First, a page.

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India v Australia 2023/24

First-choice ODI keeper, World Cup winner, fastest centurion: Josh Inglis is backup no more

Josh Inglish
Aadya Sharma by Aadya Sharma
@Aadya_Wisden 4 minute read

In his last two months in India, Josh Inglis has replaced Alex Carey as Australia’s incumbent ODI wicketkeeper, pocketed a World Cup winners medal and hit Australia’s joint-fastest century in men’s T20Is. Aadya Sharma writes on an innings that could turn things around for him.

Most of us really didn’t really have enough mental energy to watch another India-Australia game this week. That’s before Josh Inglis did what he did.

When he walked back to applause from his camp, sweating profusely, Aaron Finch’s ten-year-old Australia record for the fastest men’s T20I century had been equalled. It had taken Inglis 47 balls to enter three figures, cracking open India’s new-look attack from all sides, and ensuring Australia walked into the innings with a meaty score and a few more.


There were so many highlights, but among all of his ridiculously timed leg-side swipes, the most eye-catching stroke was actually a deft push off a low full toss. Mukesh Kumar’s delivery came to Inglis’ toes, but he managed to merely push it past point, the ball flying to the fence. Axar Patel, in the ring, couldn’t believe what he saw. It emphasised just how well he was timing them.

A further 22 balls into Inglis’ innings, Suryakumar Yadav, the incumbent Mr. 360 of the T20 format, gasped in awe as Inglis pulled out a brazen reverse ramp to move from 94 to 98.

On a flat wicket with plenty of dew, Inglis looked in his zone from the time he replaced Matthew Short in the middle, giving a rather scratchy Steve Smith company. His first challenge would have been to navigate Ravi Bishnoi, whose googles can really cut sharply into right-handers. A cracking drive off his very first delivery was enough to suggest there is going to be little difficulty reading him.

As he progressed further into his innings, you realised how Inglis didn’t seem to have any apparent technical weakness. The start was steady: he scored only nine of his first ten. With the powerplay done, Suryakumar switched one of the spinners to bring back Prasidh Krishna.

It didn’t quite work.

With midwicket back on the fence, Inglis made full use of Krishna feeding him deliveries outside off. A short, wide delivery made its way over deep point. He followed it up with two more fours to turn it into a 19-run over. Having played enough of the BBL, he really had no difficulty teeing off against Indian quicks. Against spin, his wicketkeeper’s wrists served as a decent advantage, so did his lateral movement in the crease.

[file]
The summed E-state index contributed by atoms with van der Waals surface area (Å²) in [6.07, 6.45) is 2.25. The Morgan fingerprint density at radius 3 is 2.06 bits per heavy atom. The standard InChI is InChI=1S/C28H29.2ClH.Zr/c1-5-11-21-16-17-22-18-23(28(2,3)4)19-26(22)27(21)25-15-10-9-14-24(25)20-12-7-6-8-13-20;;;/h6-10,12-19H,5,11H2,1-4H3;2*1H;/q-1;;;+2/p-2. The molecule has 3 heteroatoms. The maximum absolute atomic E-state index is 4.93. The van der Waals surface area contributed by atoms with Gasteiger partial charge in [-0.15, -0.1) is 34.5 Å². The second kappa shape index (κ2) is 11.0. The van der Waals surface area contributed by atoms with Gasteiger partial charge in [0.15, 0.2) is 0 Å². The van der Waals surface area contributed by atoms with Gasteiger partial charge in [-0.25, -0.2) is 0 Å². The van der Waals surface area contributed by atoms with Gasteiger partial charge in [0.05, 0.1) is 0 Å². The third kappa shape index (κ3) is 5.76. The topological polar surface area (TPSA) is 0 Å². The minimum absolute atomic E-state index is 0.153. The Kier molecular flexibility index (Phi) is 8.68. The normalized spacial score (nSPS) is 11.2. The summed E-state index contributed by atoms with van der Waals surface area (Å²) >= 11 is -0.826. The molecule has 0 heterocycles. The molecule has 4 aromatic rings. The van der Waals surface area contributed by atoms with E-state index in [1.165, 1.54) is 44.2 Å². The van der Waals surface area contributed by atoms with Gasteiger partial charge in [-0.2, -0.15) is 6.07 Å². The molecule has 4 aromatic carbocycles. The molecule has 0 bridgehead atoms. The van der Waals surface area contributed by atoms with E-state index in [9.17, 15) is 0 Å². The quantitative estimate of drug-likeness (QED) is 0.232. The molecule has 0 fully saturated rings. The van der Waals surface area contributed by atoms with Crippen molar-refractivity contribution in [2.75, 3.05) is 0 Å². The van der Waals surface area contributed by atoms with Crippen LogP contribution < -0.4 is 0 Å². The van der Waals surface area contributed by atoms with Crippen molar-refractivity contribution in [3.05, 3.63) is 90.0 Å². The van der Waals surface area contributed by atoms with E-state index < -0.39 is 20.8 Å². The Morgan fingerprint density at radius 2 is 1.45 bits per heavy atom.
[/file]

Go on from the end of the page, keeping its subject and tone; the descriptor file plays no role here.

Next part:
Bishnoi would have been the best antidote, but Inglis had little difficulty dealing with him, or his googlies. For anything short, he rocked back and powered them over the midwicket fence. If it was fuller, he cleared his front leg and played through the line, often aerially. Bishnoi was especially treated with disdain: six of his eight sixes came against the leggie, completely neutralising his advantage against right-hand batters.

There was the odd mishit too, but Inglis kept picking up his rate with a series of boundaries, often one after another. Three sixes in four balls off Bishnoi took him into the nineties. Two balls later, the reverse hit off Arshdeep left him two short of his maiden T20I century. In fact, until today, he didn’t have a fifty in 12 innings. The average has jumped from 26.5 to 34.09. The strike rate from 144.02 to 160.25.

In a short career, and despite not yet having an IPL contract, Inglis has earned considerable experience of playing in India. He played two T20Is here last year, batting at No.5, and played a couple of ODIs in the middle order before featuring in his maiden World Cup campaign. When the out-of-form Alex Carey, their first-choice keeper, was swapped out for Inglis, there was curiosity as to how he would go. Kerry O’Keefe called him “nimble and effective”, opining that he could do well against spinners in the middle overs. 

Inglis has sizeable BBL experience, and the reputation of being a floater, but it was the T20 Blast a couple of seasons ago where Inglis really pushed his case big. He top-scored with 531 runs at strike rate of 175.82 including two centuries for Leicestershire. Not long before, Ricky Ponting had pushed for Inglis’ case as Australia’s wicketkeeper for the 2021 T20 World Cup. “I really liked what I saw from him batting in the middle order in last summer’s BBL. He plays spin really well and you think about where the World Cup is going to be.”

He ended up in the squad but did not get a game. Two years later, he’s added another T20 century to his tally. And now, with a World Cup medal already in his kit, Inglis is finally progressing from being just a backup option. 

“It’s always tough when you’re when you’re travelling with a squad and you don’t get that game time,” Inglis said after replacing Carey at the World Cup. “You can train as well as you like, but without playing any games, you’ve got nothing to really fall back on.” Given how he batted, the backup tag can be set aside for now.

Also, with less than a month to go for the IPL auction, Inglis can be prepared for a windfall.

His time might finally be here.

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